In almost every company, you can find at least one employee who displays a bad attitude. Negative attitudes can poison the entire workplace, though, and decrease morale, motivation, creativity, decision making and productivity. In 2014, the National Labor Relations Board (NLRB) ruled that a Boiling Springs, South Carolina, restaurant owner could fire an employee who complained to customers about the company and its policies. Based on this ruling, your company can take several steps as you address negative employee attitudes, maintain a positive workplace environment and protect your company’s future.
Focus on Business Disruption
You may wish to ban negative behavior because it affects your company’s reputation. However, keep the bigger picture in mind. An employee’s negative attitude can affect morale and productivity throughout the company, cause you to lose key employees and turn away customers. You could lose income and jeopardize your company, and that business disruption gives you a legitimate reason to ban negative behavior.
Track on Behavior Not Attitude
Attitudes are difficult to measure or discipline. You can measure behavior, though, which allows you to track how the employee affects your company and then take disciplinary steps.
Write a Clear Behavior Policy
To use behavior as a reason for discipline or termination, your employee handbook must include clear language that outlines the exact behavior you will allow. Consider this example. “Our behavior standard requires all employees to maintain a positive work environment through their actions and behavior toward co-workers, management and customers.”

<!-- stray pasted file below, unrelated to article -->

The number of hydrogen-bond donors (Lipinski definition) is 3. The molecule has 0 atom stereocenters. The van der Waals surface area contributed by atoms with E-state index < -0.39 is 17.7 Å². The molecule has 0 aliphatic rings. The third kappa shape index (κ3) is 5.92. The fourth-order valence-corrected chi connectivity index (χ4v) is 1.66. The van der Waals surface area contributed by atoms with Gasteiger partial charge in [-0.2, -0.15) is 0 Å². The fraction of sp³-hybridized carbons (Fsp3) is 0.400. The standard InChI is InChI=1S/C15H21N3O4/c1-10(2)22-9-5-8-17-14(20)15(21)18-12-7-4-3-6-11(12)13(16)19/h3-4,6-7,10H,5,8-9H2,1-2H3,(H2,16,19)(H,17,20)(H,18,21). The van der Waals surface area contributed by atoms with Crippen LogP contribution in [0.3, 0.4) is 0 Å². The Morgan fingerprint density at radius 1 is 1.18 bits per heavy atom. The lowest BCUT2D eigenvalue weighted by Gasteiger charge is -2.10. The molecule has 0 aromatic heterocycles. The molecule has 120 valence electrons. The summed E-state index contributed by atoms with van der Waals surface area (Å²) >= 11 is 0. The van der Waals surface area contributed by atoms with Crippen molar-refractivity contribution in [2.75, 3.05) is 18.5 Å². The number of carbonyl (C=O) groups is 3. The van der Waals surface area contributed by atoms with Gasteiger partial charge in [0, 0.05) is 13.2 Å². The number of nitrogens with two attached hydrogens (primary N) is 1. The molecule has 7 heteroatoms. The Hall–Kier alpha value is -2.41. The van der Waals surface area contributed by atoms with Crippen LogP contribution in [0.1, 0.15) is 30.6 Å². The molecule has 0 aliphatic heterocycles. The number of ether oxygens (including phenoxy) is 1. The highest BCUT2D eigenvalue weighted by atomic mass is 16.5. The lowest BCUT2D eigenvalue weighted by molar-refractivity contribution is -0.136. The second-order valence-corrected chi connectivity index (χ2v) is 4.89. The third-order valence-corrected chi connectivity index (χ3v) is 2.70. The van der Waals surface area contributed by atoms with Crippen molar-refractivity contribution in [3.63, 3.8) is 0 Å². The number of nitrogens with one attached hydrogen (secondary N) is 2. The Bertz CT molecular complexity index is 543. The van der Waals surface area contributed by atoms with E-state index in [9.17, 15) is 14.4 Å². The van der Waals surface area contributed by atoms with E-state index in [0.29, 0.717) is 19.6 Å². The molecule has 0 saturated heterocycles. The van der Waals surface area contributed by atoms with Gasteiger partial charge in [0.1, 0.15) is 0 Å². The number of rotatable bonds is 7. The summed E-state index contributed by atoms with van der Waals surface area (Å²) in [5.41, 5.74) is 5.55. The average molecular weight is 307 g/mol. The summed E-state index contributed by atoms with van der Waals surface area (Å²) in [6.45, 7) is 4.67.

In this example, you focus on teamwork and address your employee’s overall attitude and mindset toward their job and the people with whom and for whom they work.
Record Specific Problems With the Negative Behavior
Be specific when addressing behavior problems. For instance, did the employee’s behavior halt progress on a project, disrupt a co-worker’s day or cause a customer to leave the store?
Document Negative Behavior
Always document negative employee behavior in case you need to discipline or terminate the employee. Include details such as who, what, where, when and how.
Screen Potential Employees
As you consider potential employees, screen their attitudes and behaviors. Discern how candidates talk about former employers, co-workers and clients as well as how they respond to you and other team members they meet. Their overall disposition, mood and emotion during the interview can indicate how they will act after they join your company.
Consult Your Attorney and Insurance Agent
While you can include behavior in your employee handbook, be sure your policy meets labor laws and can withstand unlawful termination suits. Your attorney and insurance agent can help you create a policy that protects both your and your employees’ rights as you ban negative attitudes from your company.